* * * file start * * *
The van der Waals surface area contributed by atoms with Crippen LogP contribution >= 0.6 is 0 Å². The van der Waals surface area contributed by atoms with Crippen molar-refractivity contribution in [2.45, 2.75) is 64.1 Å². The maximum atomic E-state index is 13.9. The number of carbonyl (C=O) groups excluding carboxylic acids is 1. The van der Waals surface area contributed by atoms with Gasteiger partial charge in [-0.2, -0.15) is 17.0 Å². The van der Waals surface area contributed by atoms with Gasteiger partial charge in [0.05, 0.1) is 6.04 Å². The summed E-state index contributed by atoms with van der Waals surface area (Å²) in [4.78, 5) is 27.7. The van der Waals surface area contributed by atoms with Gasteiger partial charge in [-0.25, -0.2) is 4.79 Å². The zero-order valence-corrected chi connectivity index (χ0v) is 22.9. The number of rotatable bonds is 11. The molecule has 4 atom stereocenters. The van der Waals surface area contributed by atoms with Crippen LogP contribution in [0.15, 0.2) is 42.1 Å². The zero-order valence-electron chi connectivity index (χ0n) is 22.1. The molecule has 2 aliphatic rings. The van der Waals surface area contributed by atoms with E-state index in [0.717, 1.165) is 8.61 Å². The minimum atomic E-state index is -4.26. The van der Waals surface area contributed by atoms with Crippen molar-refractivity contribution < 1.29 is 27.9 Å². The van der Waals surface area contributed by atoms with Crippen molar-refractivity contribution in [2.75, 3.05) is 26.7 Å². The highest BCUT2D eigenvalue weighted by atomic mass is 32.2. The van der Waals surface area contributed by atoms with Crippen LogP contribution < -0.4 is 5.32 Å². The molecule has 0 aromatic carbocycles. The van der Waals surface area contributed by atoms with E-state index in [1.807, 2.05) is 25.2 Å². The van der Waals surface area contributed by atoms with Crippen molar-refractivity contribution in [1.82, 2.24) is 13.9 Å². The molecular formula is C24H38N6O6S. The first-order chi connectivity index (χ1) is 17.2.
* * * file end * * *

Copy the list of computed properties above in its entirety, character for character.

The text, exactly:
The van der Waals surface area contributed by atoms with Crippen LogP contribution >= 0.6 is 0 Å². The van der Waals surface area contributed by atoms with Crippen molar-refractivity contribution in [2.45, 2.75) is 64.1 Å². The maximum atomic E-state index is 13.9. The number of carbonyl (C=O) groups excluding carboxylic acids is 1. The van der Waals surface area contributed by atoms with Gasteiger partial charge in [-0.2, -0.15) is 17.0 Å². The van der Waals surface area contributed by atoms with Gasteiger partial charge in [0.05, 0.1) is 6.04 Å². The summed E-state index contributed by atoms with van der Waals surface area (Å²) in [4.78, 5) is 27.7. The van der Waals surface area contributed by atoms with Gasteiger partial charge in [-0.25, -0.2) is 4.79 Å². The zero-order valence-corrected chi connectivity index (χ0v) is 22.9. The number of rotatable bonds is 11. The molecule has 4 atom stereocenters. The van der Waals surface area contributed by atoms with Crippen LogP contribution in [0.15, 0.2) is 42.1 Å². The zero-order valence-electron chi connectivity index (χ0n) is 22.1. The molecule has 2 aliphatic rings. The van der Waals surface area contributed by atoms with E-state index in [0.717, 1.165) is 8.61 Å². The minimum atomic E-state index is -4.26. The van der Waals surface area contributed by atoms with Crippen molar-refractivity contribution < 1.29 is 27.9 Å². The van der Waals surface area contributed by atoms with Crippen molar-refractivity contribution in [2.75, 3.05) is 26.7 Å². The highest BCUT2D eigenvalue weighted by atomic mass is 32.2. The van der Waals surface area contributed by atoms with Crippen LogP contribution < -0.4 is 5.32 Å². The molecule has 0 aromatic carbocycles. The van der Waals surface area contributed by atoms with E-state index in [1.807, 2.05) is 25.2 Å². The van der Waals surface area contributed by atoms with Crippen molar-refractivity contribution in [1.82, 2.24) is 13.9 Å². The molecular formula is C24H38N6O6S. The first-order chi connectivity index (χ1) is 17.2.